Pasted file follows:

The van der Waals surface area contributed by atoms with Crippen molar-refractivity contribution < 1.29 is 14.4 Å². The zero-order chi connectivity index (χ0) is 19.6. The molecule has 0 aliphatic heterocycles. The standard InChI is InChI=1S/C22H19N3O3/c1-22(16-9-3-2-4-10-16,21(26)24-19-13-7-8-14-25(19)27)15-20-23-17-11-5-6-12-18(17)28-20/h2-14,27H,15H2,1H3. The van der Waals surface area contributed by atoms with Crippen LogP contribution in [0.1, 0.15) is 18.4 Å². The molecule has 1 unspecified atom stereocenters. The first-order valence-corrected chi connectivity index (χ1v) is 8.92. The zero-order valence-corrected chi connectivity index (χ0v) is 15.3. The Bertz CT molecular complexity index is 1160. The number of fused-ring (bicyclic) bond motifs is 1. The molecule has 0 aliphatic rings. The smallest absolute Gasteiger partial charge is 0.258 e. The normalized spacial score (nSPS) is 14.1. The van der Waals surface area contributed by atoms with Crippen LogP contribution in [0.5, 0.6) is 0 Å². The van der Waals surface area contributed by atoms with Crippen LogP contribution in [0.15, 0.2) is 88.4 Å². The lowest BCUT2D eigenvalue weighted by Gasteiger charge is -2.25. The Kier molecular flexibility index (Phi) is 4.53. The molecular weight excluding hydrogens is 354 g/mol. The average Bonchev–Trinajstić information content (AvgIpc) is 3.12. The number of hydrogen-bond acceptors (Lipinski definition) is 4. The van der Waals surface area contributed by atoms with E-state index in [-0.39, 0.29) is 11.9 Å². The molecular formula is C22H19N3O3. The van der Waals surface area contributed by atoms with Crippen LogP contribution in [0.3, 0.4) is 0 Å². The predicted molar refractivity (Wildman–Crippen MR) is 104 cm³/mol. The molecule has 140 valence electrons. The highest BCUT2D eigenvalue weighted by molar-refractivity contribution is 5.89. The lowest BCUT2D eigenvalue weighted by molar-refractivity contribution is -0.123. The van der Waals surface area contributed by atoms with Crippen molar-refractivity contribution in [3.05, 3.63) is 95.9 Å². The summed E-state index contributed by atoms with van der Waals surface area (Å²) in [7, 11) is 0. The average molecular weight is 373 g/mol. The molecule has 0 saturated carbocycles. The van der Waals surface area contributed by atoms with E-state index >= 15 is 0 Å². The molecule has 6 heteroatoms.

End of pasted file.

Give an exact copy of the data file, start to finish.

The van der Waals surface area contributed by atoms with Crippen molar-refractivity contribution < 1.29 is 14.4 Å². The zero-order chi connectivity index (χ0) is 19.6. The molecule has 0 aliphatic heterocycles. The standard InChI is InChI=1S/C22H19N3O3/c1-22(16-9-3-2-4-10-16,21(26)24-19-13-7-8-14-25(19)27)15-20-23-17-11-5-6-12-18(17)28-20/h2-14,27H,15H2,1H3. The van der Waals surface area contributed by atoms with Crippen LogP contribution in [0.1, 0.15) is 18.4 Å². The molecule has 1 unspecified atom stereocenters. The first-order valence-corrected chi connectivity index (χ1v) is 8.92. The zero-order valence-corrected chi connectivity index (χ0v) is 15.3. The Bertz CT molecular complexity index is 1160. The number of fused-ring (bicyclic) bond motifs is 1. The molecule has 0 aliphatic rings. The smallest absolute Gasteiger partial charge is 0.258 e. The normalized spacial score (nSPS) is 14.1. The van der Waals surface area contributed by atoms with Crippen LogP contribution in [0.5, 0.6) is 0 Å². The van der Waals surface area contributed by atoms with Crippen LogP contribution in [0.15, 0.2) is 88.4 Å². The lowest BCUT2D eigenvalue weighted by Gasteiger charge is -2.25. The Kier molecular flexibility index (Phi) is 4.53. The molecular weight excluding hydrogens is 354 g/mol. The average Bonchev–Trinajstić information content (AvgIpc) is 3.12. The number of hydrogen-bond acceptors (Lipinski definition) is 4. The van der Waals surface area contributed by atoms with E-state index in [-0.39, 0.29) is 11.9 Å². The molecular formula is C22H19N3O3. The van der Waals surface area contributed by atoms with Crippen LogP contribution in [0.3, 0.4) is 0 Å². The predicted molar refractivity (Wildman–Crippen MR) is 104 cm³/mol. The molecule has 140 valence electrons. The highest BCUT2D eigenvalue weighted by molar-refractivity contribution is 5.89. The lowest BCUT2D eigenvalue weighted by molar-refractivity contribution is -0.123. The van der Waals surface area contributed by atoms with Crippen molar-refractivity contribution in [3.05, 3.63) is 95.9 Å². The summed E-state index contributed by atoms with van der Waals surface area (Å²) in [7, 11) is 0. The average molecular weight is 373 g/mol. The molecule has 0 saturated carbocycles. The van der Waals surface area contributed by atoms with E-state index >= 15 is 0 Å². The molecule has 6 heteroatoms.